If my younger self were magically transported to the London studio of designer Thomas Heatherwick today, I would be prompted to use the “Boringometer” to determine what shades of boring were present in my design. Instead of a two-dimensional CAD-drawn elevation made up of lines and more lines, a 3-D computer model would be fed into the studio’s own Boringometer software to precisely calculate the design’s value on a scale of one to ten (Heatherwick describes the software in the pages of Humanise as “a bit like a digital version of a massive pin-art toy, pressed onto the front of a building.”) Slightly different technology, same idea: more detail equals more visual and mental stimuli equals more interesting and widely appealing building designs. The Greeks, Romans, Chinese, Japanese, and other cultures from distant centuries knew something to this effect, adorning their buildings with architectural details and decorative flourishes, but today we have scientific studies to determine how people’s brains react to different environmental settings and stimuli. How those studies should be used toward the design of new buildings is the big question.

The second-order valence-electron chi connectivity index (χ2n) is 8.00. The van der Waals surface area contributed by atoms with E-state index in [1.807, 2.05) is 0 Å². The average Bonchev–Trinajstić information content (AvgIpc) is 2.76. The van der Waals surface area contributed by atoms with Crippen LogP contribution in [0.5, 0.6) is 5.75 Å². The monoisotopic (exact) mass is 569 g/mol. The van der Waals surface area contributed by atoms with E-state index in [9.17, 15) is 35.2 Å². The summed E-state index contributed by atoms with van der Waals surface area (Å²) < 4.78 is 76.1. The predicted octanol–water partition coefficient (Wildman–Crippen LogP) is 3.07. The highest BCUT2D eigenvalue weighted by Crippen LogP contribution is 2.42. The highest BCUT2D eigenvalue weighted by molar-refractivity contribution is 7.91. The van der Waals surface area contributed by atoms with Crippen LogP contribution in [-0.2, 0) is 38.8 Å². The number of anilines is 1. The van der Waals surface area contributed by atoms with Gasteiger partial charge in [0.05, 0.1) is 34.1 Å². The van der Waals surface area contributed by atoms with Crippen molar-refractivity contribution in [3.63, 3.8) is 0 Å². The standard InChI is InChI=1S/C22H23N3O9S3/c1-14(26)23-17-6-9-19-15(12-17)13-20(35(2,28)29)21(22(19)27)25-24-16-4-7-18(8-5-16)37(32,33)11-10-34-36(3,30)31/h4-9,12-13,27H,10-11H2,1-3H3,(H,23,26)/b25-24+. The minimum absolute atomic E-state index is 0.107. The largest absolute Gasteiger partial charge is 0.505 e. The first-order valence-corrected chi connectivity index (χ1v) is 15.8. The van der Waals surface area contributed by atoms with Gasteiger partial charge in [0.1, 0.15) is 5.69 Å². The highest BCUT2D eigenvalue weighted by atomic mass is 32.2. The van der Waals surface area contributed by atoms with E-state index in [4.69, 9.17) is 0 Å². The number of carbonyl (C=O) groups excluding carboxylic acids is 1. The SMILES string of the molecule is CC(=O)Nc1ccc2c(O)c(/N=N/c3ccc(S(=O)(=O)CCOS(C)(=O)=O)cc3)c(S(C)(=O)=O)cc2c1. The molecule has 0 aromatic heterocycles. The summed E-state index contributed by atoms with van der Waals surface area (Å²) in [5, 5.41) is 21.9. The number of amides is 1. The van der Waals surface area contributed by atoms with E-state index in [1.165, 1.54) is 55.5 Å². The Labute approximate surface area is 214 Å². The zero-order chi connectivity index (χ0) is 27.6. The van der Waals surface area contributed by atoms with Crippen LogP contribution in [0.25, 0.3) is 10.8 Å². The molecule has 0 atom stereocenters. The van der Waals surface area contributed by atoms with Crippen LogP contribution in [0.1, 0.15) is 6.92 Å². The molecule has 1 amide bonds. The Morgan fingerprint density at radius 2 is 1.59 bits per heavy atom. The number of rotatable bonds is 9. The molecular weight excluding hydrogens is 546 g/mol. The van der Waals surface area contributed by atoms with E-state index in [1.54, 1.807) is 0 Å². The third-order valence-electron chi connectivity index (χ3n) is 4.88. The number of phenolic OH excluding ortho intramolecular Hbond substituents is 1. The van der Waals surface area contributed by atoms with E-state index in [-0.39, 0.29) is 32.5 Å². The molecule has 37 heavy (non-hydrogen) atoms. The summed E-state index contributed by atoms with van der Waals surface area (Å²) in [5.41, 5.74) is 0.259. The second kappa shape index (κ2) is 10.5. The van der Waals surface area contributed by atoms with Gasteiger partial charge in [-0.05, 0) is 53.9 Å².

The book is full of metaphors and other devices aimed at educating a general public toward architecture.